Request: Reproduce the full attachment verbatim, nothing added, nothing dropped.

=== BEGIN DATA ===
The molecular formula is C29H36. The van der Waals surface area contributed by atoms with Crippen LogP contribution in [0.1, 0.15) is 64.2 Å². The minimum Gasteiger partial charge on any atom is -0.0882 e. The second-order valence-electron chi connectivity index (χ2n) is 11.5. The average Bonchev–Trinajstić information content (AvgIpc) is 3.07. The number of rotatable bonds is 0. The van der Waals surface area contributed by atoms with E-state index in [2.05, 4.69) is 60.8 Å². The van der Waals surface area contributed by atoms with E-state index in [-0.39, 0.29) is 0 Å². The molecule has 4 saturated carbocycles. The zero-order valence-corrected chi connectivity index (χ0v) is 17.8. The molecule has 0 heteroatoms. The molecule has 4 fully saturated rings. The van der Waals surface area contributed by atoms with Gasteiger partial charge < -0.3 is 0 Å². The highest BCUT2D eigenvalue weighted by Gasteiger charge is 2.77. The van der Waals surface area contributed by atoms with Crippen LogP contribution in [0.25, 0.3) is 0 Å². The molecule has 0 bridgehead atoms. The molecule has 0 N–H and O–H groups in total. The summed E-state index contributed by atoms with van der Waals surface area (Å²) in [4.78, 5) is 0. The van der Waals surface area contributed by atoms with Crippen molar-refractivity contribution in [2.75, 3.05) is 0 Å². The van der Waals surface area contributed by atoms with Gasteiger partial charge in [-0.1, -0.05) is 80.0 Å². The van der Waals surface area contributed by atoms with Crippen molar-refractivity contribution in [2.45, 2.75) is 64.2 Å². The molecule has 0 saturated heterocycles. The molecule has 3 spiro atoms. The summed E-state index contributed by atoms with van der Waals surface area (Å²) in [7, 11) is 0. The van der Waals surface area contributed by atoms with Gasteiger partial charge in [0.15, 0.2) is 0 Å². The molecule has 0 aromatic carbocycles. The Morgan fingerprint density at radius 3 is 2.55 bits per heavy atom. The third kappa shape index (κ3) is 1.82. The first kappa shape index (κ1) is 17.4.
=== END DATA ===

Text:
The molecular formula is C29H36. The van der Waals surface area contributed by atoms with Crippen LogP contribution in [0.1, 0.15) is 64.2 Å². The minimum Gasteiger partial charge on any atom is -0.0882 e. The second-order valence-electron chi connectivity index (χ2n) is 11.5. The average Bonchev–Trinajstić information content (AvgIpc) is 3.07. The number of rotatable bonds is 0. The van der Waals surface area contributed by atoms with E-state index in [2.05, 4.69) is 60.8 Å². The van der Waals surface area contributed by atoms with E-state index in [-0.39, 0.29) is 0 Å². The molecule has 4 saturated carbocycles. The zero-order valence-corrected chi connectivity index (χ0v) is 17.8. The molecule has 0 heteroatoms. The molecule has 4 fully saturated rings. The van der Waals surface area contributed by atoms with Gasteiger partial charge < -0.3 is 0 Å². The highest BCUT2D eigenvalue weighted by Gasteiger charge is 2.77. The van der Waals surface area contributed by atoms with Crippen LogP contribution in [0.25, 0.3) is 0 Å². The molecule has 0 bridgehead atoms. The molecule has 0 N–H and O–H groups in total. The summed E-state index contributed by atoms with van der Waals surface area (Å²) in [4.78, 5) is 0. The van der Waals surface area contributed by atoms with Crippen molar-refractivity contribution in [2.75, 3.05) is 0 Å². The van der Waals surface area contributed by atoms with Gasteiger partial charge in [-0.1, -0.05) is 80.0 Å². The van der Waals surface area contributed by atoms with Crippen molar-refractivity contribution in [2.45, 2.75) is 64.2 Å². The molecule has 0 saturated heterocycles. The molecule has 3 spiro atoms. The summed E-state index contributed by atoms with van der Waals surface area (Å²) in [7, 11) is 0. The van der Waals surface area contributed by atoms with Gasteiger partial charge in [0.15, 0.2) is 0 Å². The molecule has 0 aromatic carbocycles. The Morgan fingerprint density at radius 3 is 2.55 bits per heavy atom. The third kappa shape index (κ3) is 1.82. The first kappa shape index (κ1) is 17.4.